SmartParking’s benefits are not “one-size-fits-all.” The recommended schedules can be customized like an investment portfolio – choose between “conservative”, “balanced”, or “aggressive” based on your preferences.
And like an investment, a bigger risk comes with a bigger reward. When receiving recommendations based on your GCP metric data, you’ll have the power to decide which of the custom schedules is best for you. If you’re going for maximum savings, aggressive SmartParking is your best bet since you’ll be parked most of the time, but with a small “risk” of occasionally finding an instance parked when needed. But in the event that this does happen – no fear! You can still use ParkMyCloud’s “snooze button” to override the schedule and get the instance turned back on — and you can give your team governed access to do the same.
If you’d rather completely avoid having your instances shut off when needed, you can opt for a conservative schedule. Conservative SmartParking only recommends a parking schedule during times that instances are never used, ensuring that you won’t miss a beat when it comes to having instances off during any given time that you’ve ever used them.
If you’re worried about the risk of aggressive parking for maximum savings, but want more opportunities to save than conservative schedules will give you, then a “balanced” SmartParking schedule is a happy medium.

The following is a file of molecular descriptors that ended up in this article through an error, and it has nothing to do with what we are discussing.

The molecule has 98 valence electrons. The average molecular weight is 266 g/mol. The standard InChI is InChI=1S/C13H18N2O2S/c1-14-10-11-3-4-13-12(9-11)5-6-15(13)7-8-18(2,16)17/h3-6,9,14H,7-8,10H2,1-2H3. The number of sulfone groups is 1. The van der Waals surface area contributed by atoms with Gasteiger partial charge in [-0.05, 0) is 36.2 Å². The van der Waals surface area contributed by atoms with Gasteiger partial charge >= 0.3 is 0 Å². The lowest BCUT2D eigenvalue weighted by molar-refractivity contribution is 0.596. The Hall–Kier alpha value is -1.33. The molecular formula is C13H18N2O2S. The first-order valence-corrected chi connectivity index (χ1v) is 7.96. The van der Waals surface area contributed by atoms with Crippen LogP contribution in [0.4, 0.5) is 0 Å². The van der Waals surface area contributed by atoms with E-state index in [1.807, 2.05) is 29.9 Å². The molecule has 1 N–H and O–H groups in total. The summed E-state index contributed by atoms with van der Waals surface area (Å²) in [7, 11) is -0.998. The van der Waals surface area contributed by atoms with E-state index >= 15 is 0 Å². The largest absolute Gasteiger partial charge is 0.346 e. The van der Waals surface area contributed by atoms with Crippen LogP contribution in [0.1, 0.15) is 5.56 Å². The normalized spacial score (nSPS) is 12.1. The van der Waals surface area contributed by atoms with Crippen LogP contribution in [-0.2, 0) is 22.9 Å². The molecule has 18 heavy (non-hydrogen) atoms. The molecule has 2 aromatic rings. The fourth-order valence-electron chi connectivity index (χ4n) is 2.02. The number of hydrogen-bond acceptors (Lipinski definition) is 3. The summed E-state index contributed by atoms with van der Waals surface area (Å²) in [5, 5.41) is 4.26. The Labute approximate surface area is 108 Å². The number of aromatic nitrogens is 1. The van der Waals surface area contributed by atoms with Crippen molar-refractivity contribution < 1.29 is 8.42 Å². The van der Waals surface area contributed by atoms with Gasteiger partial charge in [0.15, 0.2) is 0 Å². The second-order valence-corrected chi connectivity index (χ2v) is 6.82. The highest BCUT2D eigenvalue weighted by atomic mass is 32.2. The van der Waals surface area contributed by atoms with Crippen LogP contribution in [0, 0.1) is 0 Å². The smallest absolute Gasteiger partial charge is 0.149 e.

What People are Saying: Save More, Easier than Ever
Since ParkMyCloud debuted SmartParking in January for AWS, adding Azure in March, customers have given positive feedback to the new functionality:
“ParkMyCloud has helped my team save so much on our AWS bill already, and SmartParking will make it even easier,” said Tosin Ojediran, DevOps Engineer at a FinTech company. “The automatic schedules will save us time and make sure our instances are never running when they don’t need to be.”
ParkMyCloud customer Sysco Foods has more than 500 users across 50 teams using ParkMyCloud to manage their AWS environments. “When I’m asked by a team how they should use the tool, they’re exceedingly happy that they can go in and see when systems are idle,” Kurt Brochu, Sysco Foods’ Senior Manager of the Cloud Enablement Team, said of SmartParking. “To me, the magic is that the platform empowers the end user to make decisions for the betterment of the business.”
Already a ParkMyCloud user? Log in to your account to try out the new SmartParking. Note that you will need to update the permissions that ParkMyCloud has to access your GCP metric data — see the user guide for instructions on that.
Example of an automatically-generated SmartParking recommendation based on instance usage patterns.